Three semi trucks full of donations collected by the members of the Vancouver-area Sikh community are now heading for Edmonton to help with the relief effort for thousands of Fort McMurray residents forced from their homes.
The massive fire that swept through Fort McMurray destroyed parts of the city and continues to burn.
Donation drive coordinator Avtar Gill said the original goal of one truckload was quickly met, and within 48 hours, organizers had to find two more trucks to take all the donations north to Edmonton.
“I feel so proud of the community,” said Gill. “Every person, from a small child, to old person is helping.”
Many aid organizations discourage the donation of goods, preferring direct monetary donations, but the Edmonton Emergency Relief Services Society welcomes efforts like the one undertaken near Vancouver.
“The items are definitely needed and the community … that has gathered this for us is absolutely outstanding,” said Edmonton Emergency Relief Services spokesperson Nicole Geoffrey.
“[The relief centres] are still very desperate. We still have evacuees coming in daily from the wildfires. We still have them coming in, so there is still a state of desperation there,” she said.
Harminder Dhaliwal is one of the three truck drivers donating his time, truck, and more than $1,000 in fuel to transport the donations to Edmonton.
“It’s about 80,000 pounds in total, for one trailer, so I’ve got about 44,000 pounds of goods in it, so all kinds of supplies for the people out there,” he said.
“I’m paying all out of our pockets, but it’s not that big of a deal. I think it’s nothing — it’s very little. That’s the best I could do from my job point,” he said.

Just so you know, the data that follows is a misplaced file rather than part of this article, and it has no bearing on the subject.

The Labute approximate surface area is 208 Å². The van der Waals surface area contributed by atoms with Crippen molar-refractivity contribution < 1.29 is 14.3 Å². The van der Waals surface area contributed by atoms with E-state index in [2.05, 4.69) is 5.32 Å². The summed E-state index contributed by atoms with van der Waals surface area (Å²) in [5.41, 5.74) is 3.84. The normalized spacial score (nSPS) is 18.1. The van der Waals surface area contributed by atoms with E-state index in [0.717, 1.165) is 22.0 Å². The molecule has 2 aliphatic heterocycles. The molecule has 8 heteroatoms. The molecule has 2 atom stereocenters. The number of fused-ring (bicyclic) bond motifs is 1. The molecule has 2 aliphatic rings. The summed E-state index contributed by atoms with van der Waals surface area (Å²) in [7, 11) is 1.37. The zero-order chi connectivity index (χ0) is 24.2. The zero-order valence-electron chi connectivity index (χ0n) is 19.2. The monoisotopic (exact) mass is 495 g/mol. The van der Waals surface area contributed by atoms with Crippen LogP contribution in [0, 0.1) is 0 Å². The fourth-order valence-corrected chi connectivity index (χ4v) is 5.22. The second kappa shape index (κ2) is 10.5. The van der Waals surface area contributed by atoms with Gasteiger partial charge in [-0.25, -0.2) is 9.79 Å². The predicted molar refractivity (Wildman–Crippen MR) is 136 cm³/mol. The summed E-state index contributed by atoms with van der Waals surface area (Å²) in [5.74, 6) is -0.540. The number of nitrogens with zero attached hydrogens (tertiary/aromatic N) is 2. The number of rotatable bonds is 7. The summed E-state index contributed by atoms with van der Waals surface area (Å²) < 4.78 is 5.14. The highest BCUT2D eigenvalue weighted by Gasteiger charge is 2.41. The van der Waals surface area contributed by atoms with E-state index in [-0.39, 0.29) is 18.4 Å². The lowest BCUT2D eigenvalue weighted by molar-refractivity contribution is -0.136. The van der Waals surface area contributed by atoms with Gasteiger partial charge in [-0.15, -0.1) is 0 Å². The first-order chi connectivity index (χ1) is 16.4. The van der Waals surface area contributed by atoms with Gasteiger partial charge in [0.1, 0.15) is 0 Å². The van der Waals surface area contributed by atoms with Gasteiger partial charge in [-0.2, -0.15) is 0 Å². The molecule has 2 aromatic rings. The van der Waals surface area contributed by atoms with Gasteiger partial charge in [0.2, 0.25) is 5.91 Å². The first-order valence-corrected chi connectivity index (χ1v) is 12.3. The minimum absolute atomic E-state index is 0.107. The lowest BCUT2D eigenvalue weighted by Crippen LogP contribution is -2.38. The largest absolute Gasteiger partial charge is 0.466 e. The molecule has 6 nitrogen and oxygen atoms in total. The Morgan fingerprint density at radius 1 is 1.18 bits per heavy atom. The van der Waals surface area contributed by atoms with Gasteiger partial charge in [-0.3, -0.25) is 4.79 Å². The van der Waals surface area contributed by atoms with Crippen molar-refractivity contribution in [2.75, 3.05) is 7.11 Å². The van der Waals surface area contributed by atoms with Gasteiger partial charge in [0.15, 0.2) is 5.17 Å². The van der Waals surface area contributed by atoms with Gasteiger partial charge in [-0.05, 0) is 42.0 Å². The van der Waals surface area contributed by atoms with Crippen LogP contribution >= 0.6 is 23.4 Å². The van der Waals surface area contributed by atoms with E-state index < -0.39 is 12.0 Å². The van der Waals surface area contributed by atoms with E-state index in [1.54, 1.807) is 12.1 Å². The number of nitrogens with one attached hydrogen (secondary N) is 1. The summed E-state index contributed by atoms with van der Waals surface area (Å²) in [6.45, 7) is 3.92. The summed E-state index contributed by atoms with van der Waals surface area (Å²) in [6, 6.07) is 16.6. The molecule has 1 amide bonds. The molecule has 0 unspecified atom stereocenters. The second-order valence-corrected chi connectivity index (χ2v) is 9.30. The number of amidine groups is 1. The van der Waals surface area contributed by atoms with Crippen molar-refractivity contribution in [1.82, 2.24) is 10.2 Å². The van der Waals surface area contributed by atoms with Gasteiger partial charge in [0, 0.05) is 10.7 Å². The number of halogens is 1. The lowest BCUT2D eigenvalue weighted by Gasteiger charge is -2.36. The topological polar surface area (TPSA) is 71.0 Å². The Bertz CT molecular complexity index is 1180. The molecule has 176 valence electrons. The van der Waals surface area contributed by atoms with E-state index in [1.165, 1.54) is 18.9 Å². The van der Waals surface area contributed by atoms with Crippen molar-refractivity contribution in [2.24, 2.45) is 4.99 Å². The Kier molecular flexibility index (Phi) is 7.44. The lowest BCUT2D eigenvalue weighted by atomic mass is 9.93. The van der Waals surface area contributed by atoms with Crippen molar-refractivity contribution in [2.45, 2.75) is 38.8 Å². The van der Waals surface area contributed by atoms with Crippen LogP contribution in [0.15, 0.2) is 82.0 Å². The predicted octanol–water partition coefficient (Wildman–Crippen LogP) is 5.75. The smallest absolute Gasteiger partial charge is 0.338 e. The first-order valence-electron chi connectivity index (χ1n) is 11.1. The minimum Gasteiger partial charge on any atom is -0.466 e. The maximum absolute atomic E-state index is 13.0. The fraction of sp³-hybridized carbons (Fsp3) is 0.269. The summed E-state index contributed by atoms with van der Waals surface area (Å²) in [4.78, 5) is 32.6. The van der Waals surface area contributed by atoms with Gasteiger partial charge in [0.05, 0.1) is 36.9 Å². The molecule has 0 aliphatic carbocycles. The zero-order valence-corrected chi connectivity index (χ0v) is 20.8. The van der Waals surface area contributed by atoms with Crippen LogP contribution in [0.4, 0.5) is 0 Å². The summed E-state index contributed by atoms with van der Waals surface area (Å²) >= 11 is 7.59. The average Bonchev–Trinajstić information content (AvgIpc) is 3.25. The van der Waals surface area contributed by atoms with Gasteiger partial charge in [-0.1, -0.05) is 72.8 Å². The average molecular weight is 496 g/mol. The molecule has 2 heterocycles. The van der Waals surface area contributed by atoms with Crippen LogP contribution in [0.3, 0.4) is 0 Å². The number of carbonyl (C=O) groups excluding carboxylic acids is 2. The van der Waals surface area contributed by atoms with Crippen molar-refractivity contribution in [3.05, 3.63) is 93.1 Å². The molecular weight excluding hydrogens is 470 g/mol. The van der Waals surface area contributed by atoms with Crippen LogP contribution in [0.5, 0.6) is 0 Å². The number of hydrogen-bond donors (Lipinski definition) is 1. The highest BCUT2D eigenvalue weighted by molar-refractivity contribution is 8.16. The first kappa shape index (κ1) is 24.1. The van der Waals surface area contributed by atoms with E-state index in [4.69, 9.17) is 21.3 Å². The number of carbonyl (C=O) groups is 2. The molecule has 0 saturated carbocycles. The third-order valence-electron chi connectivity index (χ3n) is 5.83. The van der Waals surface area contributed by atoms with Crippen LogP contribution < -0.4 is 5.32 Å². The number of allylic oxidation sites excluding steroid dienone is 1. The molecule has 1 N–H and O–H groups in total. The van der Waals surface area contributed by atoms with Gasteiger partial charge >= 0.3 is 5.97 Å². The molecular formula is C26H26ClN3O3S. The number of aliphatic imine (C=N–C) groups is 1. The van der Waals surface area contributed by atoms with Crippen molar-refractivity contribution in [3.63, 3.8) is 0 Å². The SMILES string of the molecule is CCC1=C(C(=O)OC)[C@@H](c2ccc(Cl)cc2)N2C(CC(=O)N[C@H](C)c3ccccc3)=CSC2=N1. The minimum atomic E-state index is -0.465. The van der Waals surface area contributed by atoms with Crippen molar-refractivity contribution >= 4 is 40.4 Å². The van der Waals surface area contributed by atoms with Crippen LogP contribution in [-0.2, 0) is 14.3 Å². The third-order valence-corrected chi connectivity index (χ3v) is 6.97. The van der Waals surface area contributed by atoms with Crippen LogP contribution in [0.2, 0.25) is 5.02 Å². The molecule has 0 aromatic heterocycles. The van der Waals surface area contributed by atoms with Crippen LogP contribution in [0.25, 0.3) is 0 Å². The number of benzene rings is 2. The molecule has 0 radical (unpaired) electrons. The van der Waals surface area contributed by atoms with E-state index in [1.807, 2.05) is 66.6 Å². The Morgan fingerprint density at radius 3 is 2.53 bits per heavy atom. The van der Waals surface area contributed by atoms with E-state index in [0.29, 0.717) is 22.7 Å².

“In my career, I’ve done a lot of hauls to Fort McMurray, and I’ve made a lot of money from there, too. So now it’s a time to pay some back.”
Kiran Saluja is a mortgage specialist who was taking time in between meetings on Monday to help organize and load all of the food and supplies into the three trailers.
“The people our Sikh community, they’re always willing to help. You just tell them one time and they just continue. Everybody wants to help,” she said.
“If [the Fort McMurray fire victims] need anything else, just let us know and we’ll provide it,” said Saluja.
Geoffroy said monetary donations are certainly welcomed by the Edmonton Emergency Relief Services Society, but the group isn’t turning away donations of food and new clothing.
She asks that donors contact the group at (780) 428-4422 to ensure there’s a need and capacity to accept the goods being sent.
Geoffroy also suggests checking to see what new items are in highest demand each day.
As for the Sikh community that rallied to collect and ship so many supplies, they’re not finished: on Saturday there’s a plan to send five more truckloads to northern Alberta.
That effort will be focused on items like new clothing and shoes.
“That’s been our values — the core values. That’s what our religion says,” said Dhaliwal as he prepared to drive through the night to Edmonton. “It doesn’t matter who it is, if anybody needs help from us we should go out and lend a hand.”